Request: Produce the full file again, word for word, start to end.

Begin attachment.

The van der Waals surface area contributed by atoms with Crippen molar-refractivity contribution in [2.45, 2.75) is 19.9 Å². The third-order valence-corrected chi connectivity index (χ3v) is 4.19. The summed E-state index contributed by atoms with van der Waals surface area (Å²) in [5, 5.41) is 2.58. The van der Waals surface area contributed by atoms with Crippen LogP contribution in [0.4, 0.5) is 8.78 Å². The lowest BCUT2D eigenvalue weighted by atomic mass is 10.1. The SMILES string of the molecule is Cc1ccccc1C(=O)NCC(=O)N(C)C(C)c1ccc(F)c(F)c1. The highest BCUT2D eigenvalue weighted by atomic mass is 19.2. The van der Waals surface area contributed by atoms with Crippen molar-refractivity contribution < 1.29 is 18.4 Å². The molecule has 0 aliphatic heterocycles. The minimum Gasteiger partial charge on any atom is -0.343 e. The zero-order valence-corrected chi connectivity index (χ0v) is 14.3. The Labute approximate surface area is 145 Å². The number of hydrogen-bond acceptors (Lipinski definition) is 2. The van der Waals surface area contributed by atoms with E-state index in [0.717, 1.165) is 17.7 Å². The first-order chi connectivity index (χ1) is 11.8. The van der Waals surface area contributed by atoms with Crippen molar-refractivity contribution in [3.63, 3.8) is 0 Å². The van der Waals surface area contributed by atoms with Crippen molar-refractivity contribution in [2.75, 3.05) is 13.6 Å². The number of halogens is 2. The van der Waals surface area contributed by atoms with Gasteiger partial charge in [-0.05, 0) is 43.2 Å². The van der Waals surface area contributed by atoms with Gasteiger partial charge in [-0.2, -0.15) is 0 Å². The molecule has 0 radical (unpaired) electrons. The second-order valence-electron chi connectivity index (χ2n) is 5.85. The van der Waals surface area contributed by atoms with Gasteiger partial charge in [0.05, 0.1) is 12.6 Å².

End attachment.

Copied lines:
The van der Waals surface area contributed by atoms with Crippen molar-refractivity contribution in [2.45, 2.75) is 19.9 Å². The third-order valence-corrected chi connectivity index (χ3v) is 4.19. The summed E-state index contributed by atoms with van der Waals surface area (Å²) in [5, 5.41) is 2.58. The van der Waals surface area contributed by atoms with Crippen LogP contribution in [0.4, 0.5) is 8.78 Å². The lowest BCUT2D eigenvalue weighted by atomic mass is 10.1. The SMILES string of the molecule is Cc1ccccc1C(=O)NCC(=O)N(C)C(C)c1ccc(F)c(F)c1. The highest BCUT2D eigenvalue weighted by atomic mass is 19.2. The van der Waals surface area contributed by atoms with Crippen molar-refractivity contribution < 1.29 is 18.4 Å². The molecule has 0 aliphatic heterocycles. The minimum Gasteiger partial charge on any atom is -0.343 e. The zero-order valence-corrected chi connectivity index (χ0v) is 14.3. The Labute approximate surface area is 145 Å². The number of hydrogen-bond acceptors (Lipinski definition) is 2. The van der Waals surface area contributed by atoms with E-state index in [0.717, 1.165) is 17.7 Å². The first-order chi connectivity index (χ1) is 11.8. The van der Waals surface area contributed by atoms with Crippen molar-refractivity contribution in [3.63, 3.8) is 0 Å². The van der Waals surface area contributed by atoms with Crippen molar-refractivity contribution in [2.75, 3.05) is 13.6 Å². The number of halogens is 2. The van der Waals surface area contributed by atoms with Gasteiger partial charge in [-0.05, 0) is 43.2 Å². The van der Waals surface area contributed by atoms with Gasteiger partial charge in [-0.2, -0.15) is 0 Å². The molecule has 0 radical (unpaired) electrons. The second-order valence-electron chi connectivity index (χ2n) is 5.85. The van der Waals surface area contributed by atoms with Gasteiger partial charge in [0.05, 0.1) is 12.6 Å².